Grief work takes time and energy and the reward of such effort is healing and peace. However, it is possible for someone to accomplish some of these tasks and not others and hence have an incomplete adaptation to the loss, just as one might have incomplete healing from a wound.

The four tasks of grief (referenced here as they relate to a death) include:

  1. Accept the reality of the loss.
  2. Work through to the pain of the grief
  3. Adjust to an environment in which the deceased is missing.
  4. Emotionally relocate the deceased and move on with life.
Sacred Grief, 2nd Edition

Sacred Grief, 2nd Edition

Some people are able to accomplish these tasks on their own. But in many cases, especially when they involve unusual or complicated circumstances (for example suicide, the death of a child, catastrophic acts of nature such as Hurricane Katrina, and tragic death caused by an act of violence such as 9/11), an environment that supports completing these tasks may be helpful. Although, due to the intense pain that sometimes accompanies grief, we might hesitate to seek out and find such an environment.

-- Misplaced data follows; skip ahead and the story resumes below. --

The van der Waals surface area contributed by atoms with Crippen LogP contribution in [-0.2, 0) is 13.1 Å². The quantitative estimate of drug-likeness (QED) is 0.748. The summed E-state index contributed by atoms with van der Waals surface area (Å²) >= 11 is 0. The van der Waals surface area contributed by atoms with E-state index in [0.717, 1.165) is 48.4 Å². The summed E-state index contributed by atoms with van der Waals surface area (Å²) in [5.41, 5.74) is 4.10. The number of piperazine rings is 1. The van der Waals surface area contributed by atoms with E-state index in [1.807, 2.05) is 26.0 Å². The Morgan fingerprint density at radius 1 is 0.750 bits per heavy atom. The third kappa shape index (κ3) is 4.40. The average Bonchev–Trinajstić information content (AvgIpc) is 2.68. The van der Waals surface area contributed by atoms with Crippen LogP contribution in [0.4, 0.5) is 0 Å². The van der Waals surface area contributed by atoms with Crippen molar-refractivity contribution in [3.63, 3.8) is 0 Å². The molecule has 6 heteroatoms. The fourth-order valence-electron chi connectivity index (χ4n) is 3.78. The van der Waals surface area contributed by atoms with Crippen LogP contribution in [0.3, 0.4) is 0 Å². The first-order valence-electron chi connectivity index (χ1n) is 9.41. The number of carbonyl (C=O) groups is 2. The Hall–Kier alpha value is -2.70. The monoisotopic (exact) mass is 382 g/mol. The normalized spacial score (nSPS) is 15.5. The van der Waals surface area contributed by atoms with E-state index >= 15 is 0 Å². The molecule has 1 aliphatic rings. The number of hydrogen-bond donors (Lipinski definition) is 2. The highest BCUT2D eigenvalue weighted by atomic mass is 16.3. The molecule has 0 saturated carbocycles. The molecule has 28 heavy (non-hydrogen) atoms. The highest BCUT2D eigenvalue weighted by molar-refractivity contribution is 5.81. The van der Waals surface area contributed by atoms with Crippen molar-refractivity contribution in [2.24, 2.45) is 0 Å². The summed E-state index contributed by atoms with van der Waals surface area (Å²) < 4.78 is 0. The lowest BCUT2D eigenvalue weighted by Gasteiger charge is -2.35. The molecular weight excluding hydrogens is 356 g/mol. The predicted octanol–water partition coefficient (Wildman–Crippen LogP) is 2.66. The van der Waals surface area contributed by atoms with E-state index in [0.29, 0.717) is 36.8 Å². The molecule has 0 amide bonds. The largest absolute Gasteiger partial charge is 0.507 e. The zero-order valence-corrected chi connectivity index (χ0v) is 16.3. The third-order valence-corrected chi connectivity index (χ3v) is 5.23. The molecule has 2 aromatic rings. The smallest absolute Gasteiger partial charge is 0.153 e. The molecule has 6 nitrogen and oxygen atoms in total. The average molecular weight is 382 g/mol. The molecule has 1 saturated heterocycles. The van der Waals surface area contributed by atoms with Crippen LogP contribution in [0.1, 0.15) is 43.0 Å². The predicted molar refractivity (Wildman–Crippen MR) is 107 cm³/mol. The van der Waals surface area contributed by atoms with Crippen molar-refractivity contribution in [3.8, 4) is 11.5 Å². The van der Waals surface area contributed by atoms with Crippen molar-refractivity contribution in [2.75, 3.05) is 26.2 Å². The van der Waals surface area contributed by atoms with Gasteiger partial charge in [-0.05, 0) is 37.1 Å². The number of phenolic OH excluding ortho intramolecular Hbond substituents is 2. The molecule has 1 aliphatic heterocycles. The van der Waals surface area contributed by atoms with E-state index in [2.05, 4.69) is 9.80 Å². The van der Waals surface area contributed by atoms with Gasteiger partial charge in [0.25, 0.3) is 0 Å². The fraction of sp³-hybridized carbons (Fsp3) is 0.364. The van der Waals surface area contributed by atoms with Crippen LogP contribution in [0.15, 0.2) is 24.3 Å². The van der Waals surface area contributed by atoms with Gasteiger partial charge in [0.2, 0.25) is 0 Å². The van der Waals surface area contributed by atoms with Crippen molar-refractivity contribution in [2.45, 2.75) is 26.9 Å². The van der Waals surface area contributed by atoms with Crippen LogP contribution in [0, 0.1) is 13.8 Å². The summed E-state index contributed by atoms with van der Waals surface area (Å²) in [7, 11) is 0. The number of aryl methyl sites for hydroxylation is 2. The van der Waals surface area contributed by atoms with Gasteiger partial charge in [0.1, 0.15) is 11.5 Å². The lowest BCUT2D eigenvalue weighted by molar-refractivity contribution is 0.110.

Interestingly, most of us go to a doctor when we need medical advice or information. Likewise, we seek out financial advisors when needing assistance or information regarding investing or managing our money. We learn the language of these worlds: mutual funds, risk tolerance, malignant, benign, etc. We allow someone who is skilled at or has some mastery of these environments to help us. We listen to them, answer their questions, discuss our desires and problems, and then choose which aspects of their advice we are going to accept and use.

It’s really no different with grief. Many people use and benefit from grief-related resources. Bereavement counseling is offered by many trained therapists. Most churches, hospitals, medical facilities, and hospice centers offer grief support groups to the public. These groups provide a structure in which people can receive information about the grief process, get feedback about what they’re going through, but most importantly, can offer a safe place to fully express and process grief.